Under the FARA laws, anyone who is employed as an agent of a foreign principal, such as a foreign government or foreign political party, and works to engage in political activities in the U.S. is required to register with the Justice Department. Entities that register are not blocked from engaging in any activities, but the registrations provide transparency about their funding sources.

Failure to comply with FARA laws can lead to civil or criminal penalties, though enforcement has been notably lax in recent years.

FARA enforcement relies heavily on voluntary compliance, as Justice Department staff within the registration unit do not have the authority to compel private companies to disclose their financial information. As a result, the unit often gets involved after public media reports raise questions about a company’s work for a foreign government.

The Justice Department’s office of inspector general noted in a report last year that the agency brought only seven criminal FARA cases from 1966 to 2015, and it hasn’t sought civil injunctive relief in a case since 1991.

But Robert Mueller’s special counsel investigation into Russian meddling in the election has brought renewed attention to the law. Mr. Mueller’s team charged Mr. Manafort and Mr. Gates with failure to disclose their work on behalf of a Ukrainian political party.

Senate Judiciary Committee Chairman Chuck Grassley, Iowa Republican, introduced a bill to toughen foreign lobbying oversight. The proposal would give the FARA unit the authority to demand that companies and individuals provide documents or testimony to ensure they are compliant with the law.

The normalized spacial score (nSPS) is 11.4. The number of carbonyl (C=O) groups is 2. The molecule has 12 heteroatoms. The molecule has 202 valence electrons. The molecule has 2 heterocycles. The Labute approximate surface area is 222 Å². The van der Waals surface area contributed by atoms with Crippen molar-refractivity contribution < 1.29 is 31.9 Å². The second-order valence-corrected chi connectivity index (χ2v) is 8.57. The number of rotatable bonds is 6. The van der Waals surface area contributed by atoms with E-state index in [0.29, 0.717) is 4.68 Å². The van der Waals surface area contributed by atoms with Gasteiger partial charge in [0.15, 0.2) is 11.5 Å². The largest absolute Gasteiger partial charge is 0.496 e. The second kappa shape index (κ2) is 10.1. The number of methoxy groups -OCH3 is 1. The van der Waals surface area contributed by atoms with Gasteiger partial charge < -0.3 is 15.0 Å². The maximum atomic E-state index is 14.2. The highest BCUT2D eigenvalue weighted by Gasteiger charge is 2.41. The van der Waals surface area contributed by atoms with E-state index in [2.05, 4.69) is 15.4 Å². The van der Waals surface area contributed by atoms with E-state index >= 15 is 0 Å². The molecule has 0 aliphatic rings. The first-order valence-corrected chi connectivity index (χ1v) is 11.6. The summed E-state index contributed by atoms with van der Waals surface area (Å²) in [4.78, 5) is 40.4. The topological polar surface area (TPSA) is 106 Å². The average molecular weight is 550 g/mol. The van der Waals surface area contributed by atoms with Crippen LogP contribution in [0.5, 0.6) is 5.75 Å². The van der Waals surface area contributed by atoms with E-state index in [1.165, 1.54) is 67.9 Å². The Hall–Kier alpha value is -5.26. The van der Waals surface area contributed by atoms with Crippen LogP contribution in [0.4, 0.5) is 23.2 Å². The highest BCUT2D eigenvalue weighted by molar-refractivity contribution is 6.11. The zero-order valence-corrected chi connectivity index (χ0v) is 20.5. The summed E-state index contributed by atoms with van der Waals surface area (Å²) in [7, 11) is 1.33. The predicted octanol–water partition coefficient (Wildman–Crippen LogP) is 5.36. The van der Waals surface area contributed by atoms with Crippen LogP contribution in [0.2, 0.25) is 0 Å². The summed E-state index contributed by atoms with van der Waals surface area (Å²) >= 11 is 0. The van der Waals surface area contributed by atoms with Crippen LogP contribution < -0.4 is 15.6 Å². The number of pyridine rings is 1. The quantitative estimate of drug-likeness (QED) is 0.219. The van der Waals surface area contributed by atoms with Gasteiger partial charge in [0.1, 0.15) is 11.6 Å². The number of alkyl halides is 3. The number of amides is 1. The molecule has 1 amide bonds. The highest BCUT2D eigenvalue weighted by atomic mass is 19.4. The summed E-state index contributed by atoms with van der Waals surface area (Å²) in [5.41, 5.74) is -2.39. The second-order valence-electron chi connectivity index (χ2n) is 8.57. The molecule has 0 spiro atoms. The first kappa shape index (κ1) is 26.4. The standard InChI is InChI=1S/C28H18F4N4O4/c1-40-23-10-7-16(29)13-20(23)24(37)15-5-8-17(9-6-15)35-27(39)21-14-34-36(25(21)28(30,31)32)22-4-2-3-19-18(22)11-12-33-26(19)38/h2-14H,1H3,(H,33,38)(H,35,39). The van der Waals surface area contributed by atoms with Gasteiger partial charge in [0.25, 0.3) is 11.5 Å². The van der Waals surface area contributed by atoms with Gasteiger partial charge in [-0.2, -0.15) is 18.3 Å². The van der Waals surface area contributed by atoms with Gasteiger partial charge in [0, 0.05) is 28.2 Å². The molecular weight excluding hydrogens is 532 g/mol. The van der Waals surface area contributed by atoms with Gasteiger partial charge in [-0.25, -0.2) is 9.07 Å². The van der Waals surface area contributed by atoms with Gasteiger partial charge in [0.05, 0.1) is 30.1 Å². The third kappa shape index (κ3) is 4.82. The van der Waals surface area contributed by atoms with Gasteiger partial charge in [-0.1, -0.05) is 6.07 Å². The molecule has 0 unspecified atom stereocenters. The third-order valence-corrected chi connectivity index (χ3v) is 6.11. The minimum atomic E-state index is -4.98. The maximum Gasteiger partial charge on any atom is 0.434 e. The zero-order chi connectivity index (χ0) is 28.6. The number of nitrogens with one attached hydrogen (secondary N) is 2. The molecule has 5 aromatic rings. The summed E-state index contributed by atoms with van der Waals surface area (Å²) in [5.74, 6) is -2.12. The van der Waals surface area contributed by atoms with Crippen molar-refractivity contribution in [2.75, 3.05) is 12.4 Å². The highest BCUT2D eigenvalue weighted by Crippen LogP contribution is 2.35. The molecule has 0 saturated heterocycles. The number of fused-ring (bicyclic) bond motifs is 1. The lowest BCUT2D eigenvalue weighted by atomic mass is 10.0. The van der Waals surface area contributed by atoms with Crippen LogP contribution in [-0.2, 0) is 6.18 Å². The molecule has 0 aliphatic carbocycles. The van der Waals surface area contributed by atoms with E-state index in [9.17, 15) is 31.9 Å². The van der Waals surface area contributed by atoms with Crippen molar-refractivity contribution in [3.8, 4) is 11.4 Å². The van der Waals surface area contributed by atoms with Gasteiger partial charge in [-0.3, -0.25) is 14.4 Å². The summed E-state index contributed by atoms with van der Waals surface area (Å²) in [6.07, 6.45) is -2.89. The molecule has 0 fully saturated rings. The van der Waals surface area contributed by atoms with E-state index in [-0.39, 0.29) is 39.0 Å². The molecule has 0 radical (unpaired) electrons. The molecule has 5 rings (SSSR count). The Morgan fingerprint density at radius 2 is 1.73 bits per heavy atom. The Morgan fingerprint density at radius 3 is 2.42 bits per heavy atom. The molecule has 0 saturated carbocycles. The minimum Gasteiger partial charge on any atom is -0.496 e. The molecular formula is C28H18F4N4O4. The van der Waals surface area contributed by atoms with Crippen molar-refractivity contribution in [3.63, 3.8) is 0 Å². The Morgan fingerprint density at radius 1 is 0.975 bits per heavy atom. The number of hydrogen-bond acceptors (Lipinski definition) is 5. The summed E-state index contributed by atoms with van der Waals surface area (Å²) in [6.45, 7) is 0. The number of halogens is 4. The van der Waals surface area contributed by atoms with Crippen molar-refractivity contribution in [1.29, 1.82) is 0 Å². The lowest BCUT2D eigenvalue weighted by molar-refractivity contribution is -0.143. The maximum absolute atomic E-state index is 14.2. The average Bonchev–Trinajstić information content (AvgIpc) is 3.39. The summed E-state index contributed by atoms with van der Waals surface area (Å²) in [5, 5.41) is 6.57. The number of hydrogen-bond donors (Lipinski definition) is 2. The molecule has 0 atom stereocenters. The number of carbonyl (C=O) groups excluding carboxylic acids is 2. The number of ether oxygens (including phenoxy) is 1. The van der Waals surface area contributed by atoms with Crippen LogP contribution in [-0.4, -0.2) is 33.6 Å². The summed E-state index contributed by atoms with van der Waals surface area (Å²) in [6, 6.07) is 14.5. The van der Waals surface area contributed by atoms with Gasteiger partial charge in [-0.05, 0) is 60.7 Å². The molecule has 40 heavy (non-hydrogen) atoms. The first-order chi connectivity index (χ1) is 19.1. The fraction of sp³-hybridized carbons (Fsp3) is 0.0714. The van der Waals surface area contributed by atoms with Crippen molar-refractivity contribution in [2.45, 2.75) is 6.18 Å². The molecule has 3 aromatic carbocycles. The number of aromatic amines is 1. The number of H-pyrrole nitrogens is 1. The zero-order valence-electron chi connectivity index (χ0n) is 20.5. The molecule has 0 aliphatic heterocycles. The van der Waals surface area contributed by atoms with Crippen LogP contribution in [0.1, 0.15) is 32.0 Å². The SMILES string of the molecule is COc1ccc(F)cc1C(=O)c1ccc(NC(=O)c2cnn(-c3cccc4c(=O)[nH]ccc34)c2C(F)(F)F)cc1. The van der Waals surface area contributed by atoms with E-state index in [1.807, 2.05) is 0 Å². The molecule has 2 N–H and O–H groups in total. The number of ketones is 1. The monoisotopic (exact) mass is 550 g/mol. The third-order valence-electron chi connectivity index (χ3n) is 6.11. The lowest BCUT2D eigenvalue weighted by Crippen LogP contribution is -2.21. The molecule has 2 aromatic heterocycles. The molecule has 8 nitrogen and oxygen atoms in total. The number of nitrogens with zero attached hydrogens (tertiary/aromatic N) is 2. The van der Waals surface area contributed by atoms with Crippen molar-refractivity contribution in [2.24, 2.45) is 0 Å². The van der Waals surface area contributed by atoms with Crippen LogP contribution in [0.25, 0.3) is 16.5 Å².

“Unfortunately, we’ve seen time and again how lobbyists of foreign principals skirt existing disclosure laws to conceal their clients’ identities and agendas,” said Mr. Grassley, announcing the proposal the day after Mr. Manafort and Mr. Gates were indicted. “This bill seeks to correct those flaws by improving enforcement, compliance and oversight of FARA.”

After Mr. Manafort was indicted last month, his attorney highlighted the infrequency with which prosecutors have filed criminal charges against individuals for failure to register as foreign agents. The attorney said Mr. Mueller’s team “is using a very novel theory to prosecute Mr. Manafort regarding a FARA filing.”

Amid scrutiny of his firm’s ties to Ukraine and the Ukrainian political party, the Party of Regions, Mr. Manafort retroactively filed a FARA registration this year. The disclosure showed that he had been paid $17.1 million over two years from the political party to influence U.S. policy on Ukraine.

Michael Flynn, the former White House national security adviser, also filed a retroactive registration this year that disclosed his work on behalf of a Turkish businessman. Mr. Flynn’s consulting firm, Flynn Intel Group, received $530,000 from Inovo BV, a company owned by businessmen Ekim Alptekin, for work that “could be construed to have principally benefited the Republic of Turkey,” according to his filing.